The Original Tea Chest

What exactly is a tea chest?

Originally, a tea chest was an item used to store and ship tea in. Of course, one of the most illustrious remembrances of the tea chest is in reference to the Boston Tea Party. On December 16th, 1773 colonists dressed as American Indians invaded three ships carrying tea and unceremoniously dumped the tea chests with their precious cargo overboard.

In history, the tea chest is often confused with the tea caddy. While both containers were used for holding tea, there really was a vast difference between them. Tea caddies were actually small wooden or metal containers that were used to hold tea in. Often the metal caddies were called tea canisters in an effort to distinguish the two. Tea caddies, especially the wooden variety, were frequently made from special woods such as mahogany or satinwood.

In reality a true wooden tea chest was a large box or similar container that was lined with sheet lead and used to transport tea across the open seas.  Tea would spoil easily, thus it was transported in secure a wood tea chest that was guaranteed to keep out the moisture which could so easily spoil tea–especially on a long journey across oceans.  The traditional antique tea chest was edged with metal. Sizes varied according to the amount of tea being transported.

Today, tea chests are mainly used to store or transport items. Constructed usually from plywood, they are often used in the home, garage and workplace. They are both solid and durable, and made to last. You simply buy a ready-made empty tea chest; no tea included!

Many references to tea chests actually refer to the tea caddy or tea box. A tea caddy is a smaller wooden container used for tea storage. It is usually a small and decorative wooden box with a hinged lid. The tea that is stored in this box can either be stored as tea bags, or as loose tea stored in smaller containers or compartments.   Sometimes it is also referred to as a tea bag chest or a tea bag box. Believe it or not, often original tea chests could be locked as the tea was considered a very expensive and perishable luxury, one which was deserving of being locked away.  Oftentimes other ingredients, such as sugar, was also stored in this tea chest.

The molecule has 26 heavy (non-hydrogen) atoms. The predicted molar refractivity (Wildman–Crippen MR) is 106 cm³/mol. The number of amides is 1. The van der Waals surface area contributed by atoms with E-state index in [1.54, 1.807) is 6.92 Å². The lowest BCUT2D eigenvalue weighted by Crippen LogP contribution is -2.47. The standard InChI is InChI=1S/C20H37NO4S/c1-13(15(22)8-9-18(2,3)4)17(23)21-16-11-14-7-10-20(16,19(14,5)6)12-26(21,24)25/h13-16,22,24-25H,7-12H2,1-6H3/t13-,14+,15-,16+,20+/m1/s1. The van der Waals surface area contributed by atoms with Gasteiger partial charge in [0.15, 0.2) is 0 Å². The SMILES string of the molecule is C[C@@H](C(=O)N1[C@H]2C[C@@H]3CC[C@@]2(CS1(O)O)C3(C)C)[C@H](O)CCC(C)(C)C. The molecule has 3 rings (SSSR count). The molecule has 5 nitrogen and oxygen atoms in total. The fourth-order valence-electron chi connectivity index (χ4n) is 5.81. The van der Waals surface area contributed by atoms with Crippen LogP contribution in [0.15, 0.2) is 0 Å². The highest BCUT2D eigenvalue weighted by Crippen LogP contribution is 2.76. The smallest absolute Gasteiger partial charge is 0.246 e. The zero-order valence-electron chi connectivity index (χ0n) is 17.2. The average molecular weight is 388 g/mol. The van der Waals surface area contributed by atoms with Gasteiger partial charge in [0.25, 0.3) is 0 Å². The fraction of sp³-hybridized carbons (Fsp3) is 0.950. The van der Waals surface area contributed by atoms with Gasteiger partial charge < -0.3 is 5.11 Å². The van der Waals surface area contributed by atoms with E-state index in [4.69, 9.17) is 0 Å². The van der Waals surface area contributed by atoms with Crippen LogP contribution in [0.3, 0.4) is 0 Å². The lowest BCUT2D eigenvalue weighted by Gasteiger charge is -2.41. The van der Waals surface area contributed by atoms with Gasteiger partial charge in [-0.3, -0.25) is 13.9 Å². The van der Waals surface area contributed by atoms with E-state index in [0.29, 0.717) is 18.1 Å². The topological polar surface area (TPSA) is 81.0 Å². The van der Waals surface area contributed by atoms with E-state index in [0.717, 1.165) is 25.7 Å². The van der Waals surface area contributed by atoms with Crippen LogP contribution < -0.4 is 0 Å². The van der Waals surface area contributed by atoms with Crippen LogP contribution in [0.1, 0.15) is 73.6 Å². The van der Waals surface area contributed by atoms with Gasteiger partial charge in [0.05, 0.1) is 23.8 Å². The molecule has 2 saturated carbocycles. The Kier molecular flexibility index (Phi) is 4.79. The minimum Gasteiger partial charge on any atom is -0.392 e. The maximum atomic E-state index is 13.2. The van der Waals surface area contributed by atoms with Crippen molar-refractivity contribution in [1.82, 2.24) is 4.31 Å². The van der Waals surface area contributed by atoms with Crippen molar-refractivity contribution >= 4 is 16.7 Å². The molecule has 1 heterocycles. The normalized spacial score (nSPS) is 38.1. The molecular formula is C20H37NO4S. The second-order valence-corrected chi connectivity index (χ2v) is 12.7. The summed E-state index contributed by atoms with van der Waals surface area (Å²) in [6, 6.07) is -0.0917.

While the large tea chest used for shipping were made from sturdy wooden material, the smaller tea chests which inhabited the everyday home were made from many different materials, not just wood. They were made from brass, pewter, or even copper and silver. Some were made from wood, such as mahogany, but even those made from wood were lined with metal.  Naturally, these smaller chests were fairly intricately designed and if you can find an antique tea chest like this these days they are usually worth quite a lot of money.

Today, modern tea chests are no longer compartmentalized but are rather simple items where one can store teabags. If you are looking for an unusual gift for someone, and you know they love to drink tea, whether black or wulong tea, you could not go wrong with buying them a tea chest. Check out the modern Tazo tea chest, or the Bentley tea chest; both well known names when it comes to tea gift packs. Bentley makes a great bamboo tea chest that really looks great and would be the perfect tea-lover’s gift!

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One Response to “The Original Tea Chest”

  1. This website of you is very interesting when you love tea as mutch as I do.
    You have interesting articals about everything what has to do with drinking tea.

    I just mis just thing and this has to do with my collection (+/-300) namely a tea strainer.

    Do you know something about the history of it?

    Can you put some articals about it on you site?

    Kind regards.

    Leo Kortekaas

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